V 58. Cherson. Image-related inscription, late IV–Vth centuries C.E.
H. 9.0, W. 6.5, Th. 3.0.
The screen panel is worked on all sides. On the front are traces of the frame (top section), and below the framing line, traces of an image (a human head), made in sgraffito technique. On the back is a frame in relief. Broken off on all sides, except the top.
Place of Origin
North-east, near the Canet battery, room 14.
1909, excavations of R.Ch. Loeper.
Institution and inventory
National Preserve of Tauric Chersonesos, 20307.
May 1999, August 2001, September 2002, September 2003, September 2004, September 2005, September 2006, September 2007.
On the frame (top section).
Lapidary. Lunate epsilon and sigma; kappa with extended vertical.
Late IV–Vth centuries C.E.
L1. Vinogradov 2005b, 91–93; 1.1. Vinogradov 2010, 117–118, № а3.
<div type="edition" xml:lang="grc"> <ab> <lb n="1"/><supplied reason="lost">Ὁ</supplied> <roleName><expan><abbr>κ</abbr><ex>ύριο</ex><abbr>ς</abbr></expan></roleName> <expan><abbr>Ἰε</abbr><ex>σοῦ</ex><abbr>ς</abbr></expan> <gap reason="lost" extent="unknown" unit="character"/> </ab> </div>
The kinship of this Chersonessian fragment and the ones from St.Petersburg (V 56) and Paris (V 57) is proven by the identical treatment of the front and back sides, the use of sgraffito technique, and the script. What makes this example different is that the image without the halo is apparently on the left, which means that the figure of Christ must have been on the right.
There is no doubt that all three panels (the original width of V 56 is 0.75m) belonged to one and the same liturgical installation from the interior of the same church. The emphasis on the role of Peter points with a good degree of probability to a church of the Apostle Peter, mentioned in the "Life of the Chersonian Bishops" V 58 is the only one certainly found on the territory of the ancient/medieval city. It was found in the northeast part of Cherson, not far from Church 23 ('Uvarov Basilica') and Church 36 ('Eastern Basilica'). The latter is quite possibly the church of the Apostle Peter mentioned in the "Life" (see Sorochan 2005, 875–886). It is also significant that the script on all three panels points to the late IVth - early Vth century.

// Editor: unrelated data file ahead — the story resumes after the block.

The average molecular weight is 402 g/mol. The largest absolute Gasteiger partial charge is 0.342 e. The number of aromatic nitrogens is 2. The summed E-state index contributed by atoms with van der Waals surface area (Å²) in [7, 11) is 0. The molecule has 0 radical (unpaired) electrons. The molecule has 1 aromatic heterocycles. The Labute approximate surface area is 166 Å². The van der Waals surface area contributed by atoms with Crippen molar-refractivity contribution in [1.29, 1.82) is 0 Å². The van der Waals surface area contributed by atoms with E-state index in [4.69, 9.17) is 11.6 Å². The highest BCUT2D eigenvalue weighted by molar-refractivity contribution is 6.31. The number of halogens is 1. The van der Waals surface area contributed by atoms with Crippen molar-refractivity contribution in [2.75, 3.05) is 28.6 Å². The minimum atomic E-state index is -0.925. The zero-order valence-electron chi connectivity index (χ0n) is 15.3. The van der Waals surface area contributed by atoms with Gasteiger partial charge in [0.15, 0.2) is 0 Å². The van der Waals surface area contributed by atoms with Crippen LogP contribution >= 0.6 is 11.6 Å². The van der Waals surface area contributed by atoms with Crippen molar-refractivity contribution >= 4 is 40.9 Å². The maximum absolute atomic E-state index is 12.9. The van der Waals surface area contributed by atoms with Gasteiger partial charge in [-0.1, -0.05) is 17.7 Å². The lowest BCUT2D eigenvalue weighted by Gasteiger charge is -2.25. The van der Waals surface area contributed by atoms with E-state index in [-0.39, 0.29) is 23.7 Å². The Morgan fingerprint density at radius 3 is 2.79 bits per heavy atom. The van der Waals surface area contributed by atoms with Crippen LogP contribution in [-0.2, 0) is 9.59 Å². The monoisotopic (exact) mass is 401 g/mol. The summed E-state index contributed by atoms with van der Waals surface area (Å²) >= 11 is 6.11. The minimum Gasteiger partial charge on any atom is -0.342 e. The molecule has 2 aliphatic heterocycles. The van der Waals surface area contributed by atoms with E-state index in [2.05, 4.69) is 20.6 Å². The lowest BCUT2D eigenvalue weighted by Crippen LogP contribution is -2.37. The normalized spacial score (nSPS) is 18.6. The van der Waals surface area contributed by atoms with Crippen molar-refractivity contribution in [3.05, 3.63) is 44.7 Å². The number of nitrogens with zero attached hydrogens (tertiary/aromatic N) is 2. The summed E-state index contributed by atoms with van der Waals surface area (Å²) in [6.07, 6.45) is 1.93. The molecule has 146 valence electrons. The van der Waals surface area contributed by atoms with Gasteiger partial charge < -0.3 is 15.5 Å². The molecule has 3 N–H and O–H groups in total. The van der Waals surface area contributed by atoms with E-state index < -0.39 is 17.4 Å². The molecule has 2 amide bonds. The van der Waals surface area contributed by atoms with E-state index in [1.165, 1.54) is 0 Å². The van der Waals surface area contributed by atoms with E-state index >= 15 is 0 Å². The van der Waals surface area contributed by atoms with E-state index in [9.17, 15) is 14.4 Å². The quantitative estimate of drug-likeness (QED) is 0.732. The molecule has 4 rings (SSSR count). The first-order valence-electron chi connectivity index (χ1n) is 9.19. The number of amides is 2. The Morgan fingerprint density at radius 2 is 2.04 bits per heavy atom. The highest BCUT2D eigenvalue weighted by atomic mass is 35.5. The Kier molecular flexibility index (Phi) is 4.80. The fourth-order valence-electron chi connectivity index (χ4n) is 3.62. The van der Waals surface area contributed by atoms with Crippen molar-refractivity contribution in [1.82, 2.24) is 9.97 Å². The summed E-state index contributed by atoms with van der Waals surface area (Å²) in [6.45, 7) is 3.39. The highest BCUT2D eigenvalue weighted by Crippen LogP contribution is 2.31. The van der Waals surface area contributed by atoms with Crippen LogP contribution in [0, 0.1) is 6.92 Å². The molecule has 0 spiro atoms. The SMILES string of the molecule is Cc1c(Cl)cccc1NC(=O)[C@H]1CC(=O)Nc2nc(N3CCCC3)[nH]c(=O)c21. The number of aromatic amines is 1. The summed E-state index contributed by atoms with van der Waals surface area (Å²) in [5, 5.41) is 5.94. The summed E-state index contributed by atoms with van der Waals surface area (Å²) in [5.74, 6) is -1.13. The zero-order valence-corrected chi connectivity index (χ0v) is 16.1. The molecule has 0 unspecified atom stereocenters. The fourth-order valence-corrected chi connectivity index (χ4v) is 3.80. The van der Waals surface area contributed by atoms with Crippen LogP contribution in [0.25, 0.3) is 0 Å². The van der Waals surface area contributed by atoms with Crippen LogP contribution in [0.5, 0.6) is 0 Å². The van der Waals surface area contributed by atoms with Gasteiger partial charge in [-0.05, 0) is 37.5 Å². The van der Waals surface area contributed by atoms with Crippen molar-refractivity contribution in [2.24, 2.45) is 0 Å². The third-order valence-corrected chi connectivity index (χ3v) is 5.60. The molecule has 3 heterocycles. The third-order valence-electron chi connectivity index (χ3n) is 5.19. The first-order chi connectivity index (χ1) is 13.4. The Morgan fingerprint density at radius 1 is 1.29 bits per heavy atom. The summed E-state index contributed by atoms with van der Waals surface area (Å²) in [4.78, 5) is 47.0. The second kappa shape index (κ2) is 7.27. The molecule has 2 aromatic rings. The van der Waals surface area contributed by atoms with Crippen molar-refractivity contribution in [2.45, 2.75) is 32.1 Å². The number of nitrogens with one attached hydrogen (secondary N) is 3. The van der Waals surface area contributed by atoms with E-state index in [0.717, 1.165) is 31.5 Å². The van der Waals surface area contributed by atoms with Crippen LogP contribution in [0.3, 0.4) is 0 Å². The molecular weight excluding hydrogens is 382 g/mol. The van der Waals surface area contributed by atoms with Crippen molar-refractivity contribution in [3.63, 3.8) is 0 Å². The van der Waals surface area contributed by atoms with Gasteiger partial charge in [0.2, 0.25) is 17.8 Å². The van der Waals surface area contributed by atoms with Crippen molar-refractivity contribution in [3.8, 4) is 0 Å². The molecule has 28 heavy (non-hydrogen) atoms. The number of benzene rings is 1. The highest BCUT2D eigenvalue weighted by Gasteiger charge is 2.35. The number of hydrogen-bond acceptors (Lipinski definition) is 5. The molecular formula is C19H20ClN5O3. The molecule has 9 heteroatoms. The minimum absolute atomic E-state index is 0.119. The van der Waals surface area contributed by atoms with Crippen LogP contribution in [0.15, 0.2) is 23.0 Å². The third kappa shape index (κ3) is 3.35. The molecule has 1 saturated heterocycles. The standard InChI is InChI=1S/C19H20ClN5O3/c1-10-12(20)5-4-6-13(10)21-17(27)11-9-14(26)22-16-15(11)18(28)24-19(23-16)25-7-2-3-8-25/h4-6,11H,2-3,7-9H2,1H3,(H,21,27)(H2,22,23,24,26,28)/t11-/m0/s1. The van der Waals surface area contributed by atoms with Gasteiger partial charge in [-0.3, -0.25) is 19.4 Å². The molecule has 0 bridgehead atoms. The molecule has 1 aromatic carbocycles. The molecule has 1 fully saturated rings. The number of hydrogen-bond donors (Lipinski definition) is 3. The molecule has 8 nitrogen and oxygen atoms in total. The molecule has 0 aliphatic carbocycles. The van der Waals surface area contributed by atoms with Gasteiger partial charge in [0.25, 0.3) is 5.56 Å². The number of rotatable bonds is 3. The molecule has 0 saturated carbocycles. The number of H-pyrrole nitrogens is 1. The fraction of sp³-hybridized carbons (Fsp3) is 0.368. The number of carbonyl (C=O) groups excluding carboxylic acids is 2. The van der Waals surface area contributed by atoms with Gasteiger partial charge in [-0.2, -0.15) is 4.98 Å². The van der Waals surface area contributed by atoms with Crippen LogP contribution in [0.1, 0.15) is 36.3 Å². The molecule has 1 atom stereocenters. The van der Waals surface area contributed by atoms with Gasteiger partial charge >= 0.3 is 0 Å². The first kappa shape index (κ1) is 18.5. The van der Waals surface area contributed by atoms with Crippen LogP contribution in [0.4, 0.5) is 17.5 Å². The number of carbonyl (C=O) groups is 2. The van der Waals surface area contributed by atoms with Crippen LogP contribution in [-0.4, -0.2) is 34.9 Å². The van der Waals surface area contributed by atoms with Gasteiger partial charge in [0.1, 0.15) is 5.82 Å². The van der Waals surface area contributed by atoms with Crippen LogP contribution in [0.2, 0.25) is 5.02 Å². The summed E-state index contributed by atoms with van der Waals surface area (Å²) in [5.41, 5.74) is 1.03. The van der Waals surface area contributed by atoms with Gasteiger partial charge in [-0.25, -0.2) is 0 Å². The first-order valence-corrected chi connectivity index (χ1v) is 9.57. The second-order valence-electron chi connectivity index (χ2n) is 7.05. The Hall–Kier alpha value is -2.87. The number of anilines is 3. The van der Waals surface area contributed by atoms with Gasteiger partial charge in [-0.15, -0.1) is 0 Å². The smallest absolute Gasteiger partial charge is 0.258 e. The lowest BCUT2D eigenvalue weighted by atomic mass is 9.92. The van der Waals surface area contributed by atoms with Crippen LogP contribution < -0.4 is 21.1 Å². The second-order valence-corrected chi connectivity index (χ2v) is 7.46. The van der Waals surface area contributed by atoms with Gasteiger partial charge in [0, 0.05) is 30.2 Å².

The presence of figurative images on these panels precludes the possibility that they constituted an altar screen. Rather, the panels that bear such explicitly thematic depiction must be linked to an object related to the cult of the Apostle Peter, that is, some king of a memorial. The reverse position of the figure of Christ (lefthand side on the panels in St. Petersburg and Paris, and the righthand side on the panel in Chersonesos) attest to a symmetrical compostion where the left and the right sides are mirror-images of one another. We should also note that the subject of the panels is related to water. It thus suggests either the framing structure of a phiale or, more likely, of a baptisterium. A Latin mosaic inscription in the Orthodox baptisterium in Ravenna (Redin 1896, 45) provides a compositional parallel. In sum: the three panels from Cherson support the existence of a church dedicated to Apostle Peter, and it is quite likely the church that was built by St. Kapiton (Vinogradov 2010a, 119-122).